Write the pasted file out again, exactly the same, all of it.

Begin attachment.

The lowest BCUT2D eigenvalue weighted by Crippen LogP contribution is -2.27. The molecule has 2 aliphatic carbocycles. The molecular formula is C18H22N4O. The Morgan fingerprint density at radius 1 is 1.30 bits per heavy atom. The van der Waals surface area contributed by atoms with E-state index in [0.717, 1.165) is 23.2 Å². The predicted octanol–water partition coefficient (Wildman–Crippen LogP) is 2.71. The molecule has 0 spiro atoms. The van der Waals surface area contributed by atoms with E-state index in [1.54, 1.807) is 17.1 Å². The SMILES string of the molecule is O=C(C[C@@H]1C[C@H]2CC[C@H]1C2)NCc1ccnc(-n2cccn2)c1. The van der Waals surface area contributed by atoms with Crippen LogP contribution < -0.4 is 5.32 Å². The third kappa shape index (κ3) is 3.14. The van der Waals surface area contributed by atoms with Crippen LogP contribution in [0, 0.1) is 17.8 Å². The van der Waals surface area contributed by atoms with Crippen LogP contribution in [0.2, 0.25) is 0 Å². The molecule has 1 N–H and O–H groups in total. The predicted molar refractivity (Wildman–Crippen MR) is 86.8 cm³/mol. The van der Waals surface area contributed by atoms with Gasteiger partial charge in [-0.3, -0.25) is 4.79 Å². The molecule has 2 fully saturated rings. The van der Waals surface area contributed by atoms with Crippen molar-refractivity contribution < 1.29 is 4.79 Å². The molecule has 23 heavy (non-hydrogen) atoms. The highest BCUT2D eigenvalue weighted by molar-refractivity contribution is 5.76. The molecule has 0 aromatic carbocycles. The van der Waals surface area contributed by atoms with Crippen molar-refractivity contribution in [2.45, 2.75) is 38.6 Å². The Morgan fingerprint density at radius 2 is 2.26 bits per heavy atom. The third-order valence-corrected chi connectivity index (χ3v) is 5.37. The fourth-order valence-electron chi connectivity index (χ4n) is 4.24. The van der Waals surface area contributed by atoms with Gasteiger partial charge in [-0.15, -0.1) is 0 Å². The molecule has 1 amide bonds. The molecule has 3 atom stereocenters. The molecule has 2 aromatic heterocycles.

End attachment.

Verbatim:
The lowest BCUT2D eigenvalue weighted by Crippen LogP contribution is -2.27. The molecule has 2 aliphatic carbocycles. The molecular formula is C18H22N4O. The Morgan fingerprint density at radius 1 is 1.30 bits per heavy atom. The van der Waals surface area contributed by atoms with E-state index in [0.717, 1.165) is 23.2 Å². The predicted octanol–water partition coefficient (Wildman–Crippen LogP) is 2.71. The molecule has 0 spiro atoms. The van der Waals surface area contributed by atoms with E-state index in [1.54, 1.807) is 17.1 Å². The SMILES string of the molecule is O=C(C[C@@H]1C[C@H]2CC[C@H]1C2)NCc1ccnc(-n2cccn2)c1. The van der Waals surface area contributed by atoms with Crippen LogP contribution < -0.4 is 5.32 Å². The third kappa shape index (κ3) is 3.14. The van der Waals surface area contributed by atoms with Crippen LogP contribution in [0, 0.1) is 17.8 Å². The van der Waals surface area contributed by atoms with Crippen LogP contribution in [0.2, 0.25) is 0 Å². The molecule has 1 N–H and O–H groups in total. The predicted molar refractivity (Wildman–Crippen MR) is 86.8 cm³/mol. The van der Waals surface area contributed by atoms with Gasteiger partial charge in [-0.3, -0.25) is 4.79 Å². The molecule has 2 fully saturated rings. The van der Waals surface area contributed by atoms with Crippen molar-refractivity contribution < 1.29 is 4.79 Å². The molecule has 23 heavy (non-hydrogen) atoms. The highest BCUT2D eigenvalue weighted by molar-refractivity contribution is 5.76. The molecule has 0 aromatic carbocycles. The van der Waals surface area contributed by atoms with Crippen molar-refractivity contribution in [2.45, 2.75) is 38.6 Å². The Morgan fingerprint density at radius 2 is 2.26 bits per heavy atom. The third-order valence-corrected chi connectivity index (χ3v) is 5.37. The fourth-order valence-electron chi connectivity index (χ4n) is 4.24. The van der Waals surface area contributed by atoms with Gasteiger partial charge in [-0.15, -0.1) is 0 Å². The molecule has 1 amide bonds. The molecule has 3 atom stereocenters. The molecule has 2 aromatic heterocycles.